Surat Alley, Thakur Singh Basra, Mrs Haidri Bhattacharya, Subhas Chandra Bose, Fenner Brockway (through IFC), Professor George Caitlin, B. B. Ray Choudhuri, W. G. Cove, J. C. Ghosh, Sunder P. Kabadia, Akbar Ali Khan, V. K. Krishna Menon, Dev Kumar Mozumdar, Sisir Mukherji, Akbar Mullick, A. C. Nambiar, Pulin Behari Seal, D. M. Sen, Said Amir Shah, Diwan Singh, John Kartar Singh, Rawel Singh, Sasadhar Sinha, D. J. Vaidya, C. B. Vakil.

Council for the International Recognition of Indian Independence in the USA, Hindustani Majlis, Indian Freedom Campaign, Indian National Muslim Committee, Labour Party, Tagore Society.

Involved in events: 

Committee of Indian Congressmen meetings (spoke at numerous, including in Birmingham on 1 November 1942)

Indian Independence Day Demo, Caxton Hall, 26 January 1944

Indian Political Conference, Birmingham, 27 August 1944

Secondary works: 

Visram, Rozina, Asians in Britain: 400 Years of History (London: Pluto, 2002)


L/PJ/12/186, India Office Records, Asian and African Studies Reading Room, British Library, St Pancras, p. 119


This Indian Political Intelligence file contains numerous reports on the political activities of Pulin Behari Seal and his associates, including Amiya Nath Bose, between the early 1920s and the late 1940s. The extract below is from a secret memo on Amiya Nath Bose, dated 2 November 1942.


A report received via the Cambridge Police in June 1940 stated that [Bose] had the local reputation of holding pro-Nazi views. The Porter at Queen’s College said that he had remarked on one occasion that he wished to see the destruction of the British Empire. His landlady described him as intellectual and much interested in politics. She said that he listened regularly to the German news and expressed pleasure at Nazi victories. When asked what he expected would become of him in the event of a German invasion, he remarked, semi-seriously that he would become the Cambridge 'Gauleiter'. When asked if he thought he would be better off under Hitler, he avoided giving a reply. He had the life of Hitler among his books. He was said to have forecast the fall of France. His tutor regarded him as intellectual, but as having a weak character…He considered him honest, however, and did not think he would indulge in subversive activities except under the influence of a stronger character. Another report was to the effect that while he was in College, two large crates of books emanating from either Germany or Czecho-Slovakia had been delivered to him.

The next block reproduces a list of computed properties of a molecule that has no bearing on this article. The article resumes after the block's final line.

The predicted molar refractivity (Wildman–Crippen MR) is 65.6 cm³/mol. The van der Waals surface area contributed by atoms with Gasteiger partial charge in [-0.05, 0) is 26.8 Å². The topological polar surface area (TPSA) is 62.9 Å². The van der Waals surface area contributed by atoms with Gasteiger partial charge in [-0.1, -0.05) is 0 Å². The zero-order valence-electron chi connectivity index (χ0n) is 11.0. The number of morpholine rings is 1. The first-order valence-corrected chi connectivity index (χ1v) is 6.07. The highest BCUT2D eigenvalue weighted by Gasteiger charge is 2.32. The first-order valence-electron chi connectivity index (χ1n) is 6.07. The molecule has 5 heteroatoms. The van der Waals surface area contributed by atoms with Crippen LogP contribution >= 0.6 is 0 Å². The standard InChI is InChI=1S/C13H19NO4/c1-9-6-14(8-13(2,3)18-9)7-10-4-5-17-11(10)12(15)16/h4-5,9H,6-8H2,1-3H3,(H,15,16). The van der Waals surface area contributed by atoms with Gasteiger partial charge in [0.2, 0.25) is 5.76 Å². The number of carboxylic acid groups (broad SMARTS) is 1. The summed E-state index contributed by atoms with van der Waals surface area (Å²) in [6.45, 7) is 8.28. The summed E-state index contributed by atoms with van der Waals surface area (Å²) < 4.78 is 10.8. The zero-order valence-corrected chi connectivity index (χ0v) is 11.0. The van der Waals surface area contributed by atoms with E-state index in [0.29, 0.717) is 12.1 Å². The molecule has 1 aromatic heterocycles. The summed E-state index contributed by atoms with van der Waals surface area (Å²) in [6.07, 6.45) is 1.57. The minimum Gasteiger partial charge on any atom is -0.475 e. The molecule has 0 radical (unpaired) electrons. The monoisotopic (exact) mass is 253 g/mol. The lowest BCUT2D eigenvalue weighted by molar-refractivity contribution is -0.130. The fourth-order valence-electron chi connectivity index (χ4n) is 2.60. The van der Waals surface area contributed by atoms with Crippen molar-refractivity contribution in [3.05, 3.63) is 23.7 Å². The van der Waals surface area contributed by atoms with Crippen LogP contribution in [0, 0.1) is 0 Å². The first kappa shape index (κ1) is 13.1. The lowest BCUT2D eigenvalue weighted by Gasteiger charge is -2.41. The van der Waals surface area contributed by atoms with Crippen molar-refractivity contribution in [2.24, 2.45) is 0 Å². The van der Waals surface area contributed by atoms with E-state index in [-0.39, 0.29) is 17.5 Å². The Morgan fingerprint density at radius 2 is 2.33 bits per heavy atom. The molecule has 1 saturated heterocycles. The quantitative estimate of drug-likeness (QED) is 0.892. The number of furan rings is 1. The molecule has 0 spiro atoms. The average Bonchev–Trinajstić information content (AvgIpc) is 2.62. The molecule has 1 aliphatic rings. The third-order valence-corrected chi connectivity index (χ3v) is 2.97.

This extract is illustrative of the extent of the networks of spies that tracked suspect Indians in Britain, penetrating universities as well as private residencies, and monitoring post. It is also suggestive of the significance of books as a political tool used to disseminate ideas - also evident in the frequent censoring of reading matter. Finally, Bose’s alleged leanings towards Nazi Germany and the Axis powers as a consequence of his antagonism towards the British reveals the importance of contextualizng Indian imperialism and the struggle against it within global politics, in particular the rise of fascism and the two world wars. Thus, it gives a sense of the bigger picture, encompassing but extending beyond the relationship between Britain and India.

Archive source: 

L/PJ/12/186, India Office Records, Asian and African Studies Reading Room, British Library, St Pancras

L/PJ/12/646, India Office Records, Asian and African Studies Reading Room, British Library, St Pancras